Being Well – Living Well

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September 30, 2016

Coming Home to Being Present

Walking Mediation

walking

In the midst of a chaotic day or week, we can shift ourselves to calm and balanced in a short time by practising being present to what’s so right now. It’s this shift that has us back to being our best selves; balanced, calm, creative, compassionate, loving and empathetic. In other words, being who we want to be.

One of my favourite ways to practice being present is when I walk. Focusing on my breathing or on the placement of my feet, lifting my leg, placing my heel, lowering my foot, lifting my other leg, placing my foot and lowering my heel, focuses my mind, releasing all the mental chatter that distracts me.  When done, my mind is focused, and I’m able to get work done effectively and be present with people.

Taking a few minutes to practice being attentive to what’s so with our body, exercises the mental muscle of focusing on what’s in front of us. The to-do list doesn’t seem quite so daunting when our minds are not fragmented.

Left unchecked, our minds are busy figuring things out, making decisions, analyzing, revisiting the past or anticipating a future. Lacking focus we lose our connection to the present moment where life is happening and spend time living in our heads.

All this mental chatter throughout the day impacts our ability to get things done with velocity, reduces our ability to listen and be truly present with people.

When the mental chatter is stealing your focus, get up and take a few minutes to walk. Bring all of your attention to the sensations you’re experiencing while you’re slowly taking steps.

By defragmenting our mind, we are able to genuinely bring presence and balance to whatever we’re doing and to all of our conversations.

 

From the Series – Simple steps to Being Well

Carrie Mudrick Rubel’s  Massage On Wheels – The Wellness Edge, is bringing the tipping point from overwhelmed to balance and well-being with experiences that engage, educate and enliven events and workplaces across North America.

Contact: carrie@thewellnessedge.ca, 416 704 8545

 

September 9, 2016

Smoothly Flowing Stream Of Water In The WoodsLiving powerfully, enjoying great relationships, satisfying work and even having some fun is possible when we learn how to shift from lock down or overwhelmed to balanced and calm.  We humans may not have been taught how this mechanism works yet we are wired to control this.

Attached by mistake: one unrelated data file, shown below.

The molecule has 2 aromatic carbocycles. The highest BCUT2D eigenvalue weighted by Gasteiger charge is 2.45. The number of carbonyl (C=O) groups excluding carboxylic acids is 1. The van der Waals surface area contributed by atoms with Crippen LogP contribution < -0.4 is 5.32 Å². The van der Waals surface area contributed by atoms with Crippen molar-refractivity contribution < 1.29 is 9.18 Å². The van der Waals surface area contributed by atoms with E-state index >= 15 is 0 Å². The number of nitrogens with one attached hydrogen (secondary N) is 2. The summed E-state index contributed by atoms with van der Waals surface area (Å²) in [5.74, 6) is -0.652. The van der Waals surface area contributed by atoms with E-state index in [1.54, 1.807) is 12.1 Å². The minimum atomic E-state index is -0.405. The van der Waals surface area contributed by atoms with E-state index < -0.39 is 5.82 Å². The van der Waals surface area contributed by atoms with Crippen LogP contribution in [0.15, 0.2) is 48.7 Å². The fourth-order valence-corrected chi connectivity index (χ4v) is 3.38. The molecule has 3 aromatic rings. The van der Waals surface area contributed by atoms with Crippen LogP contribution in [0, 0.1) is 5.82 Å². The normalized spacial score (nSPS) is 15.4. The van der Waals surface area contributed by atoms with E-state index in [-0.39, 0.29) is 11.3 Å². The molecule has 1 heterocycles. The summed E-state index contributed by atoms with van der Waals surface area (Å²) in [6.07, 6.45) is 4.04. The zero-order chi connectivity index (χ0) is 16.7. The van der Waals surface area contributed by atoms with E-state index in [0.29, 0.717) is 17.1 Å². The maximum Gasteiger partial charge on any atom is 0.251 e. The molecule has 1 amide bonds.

We all get locked into some form of stress reactivity, where we’re not able to be creative, effective, loving, empathetic or compassionate.  Arguments ensue when we’re in fight mode, walking away or shutting down a conversation is how flight response often looks. When we freeze, we’re get stopped and ineffective. Exhaustion is inevitable when we’re chronically in stress mode leaving overwhelmed and believing there’s not enough time.

Without seeing that something else is possible we believe there’s no other way.  The only possibilities we can see when we’re in stress mode are based on the fight flight freeze mechanism.  From that vantage point, we’re seriously missing out on what’s possible.

Shifting out of this auto pilot reaction gives us a totally different vantage point.  What’s available when we shift from stress to relax is pretty much anything. Listening without reacting, gives a completely different outcome, getting unstuck and taking action delivers results, staying present without taking off (physically or mentally) creates something new.

It’s entirely within our control to make this shift ourselves, anywhere, anytime!

  1. Notice when you’re in lock down, aversion mode, or frozen and see it for what it is: a stress response.
  2. Choose powerfully to take 1 action to shift.
  3. Take the action with full intention to shifting from the chaos to calm.

The one action we can always take is breathing with awareness: Noticing how we are breathing and extending our outbreaths will shift our nervous system from stress to relaxation. It’s how we’re built!

The next time you find yourself living out a stress reactivity by withdrawing, avoiding or dominating, take a moment to notice how you’re breathing and stay with it while you consciously extend your exhalations.  Shifting will give you a new vantage point where anything is possible.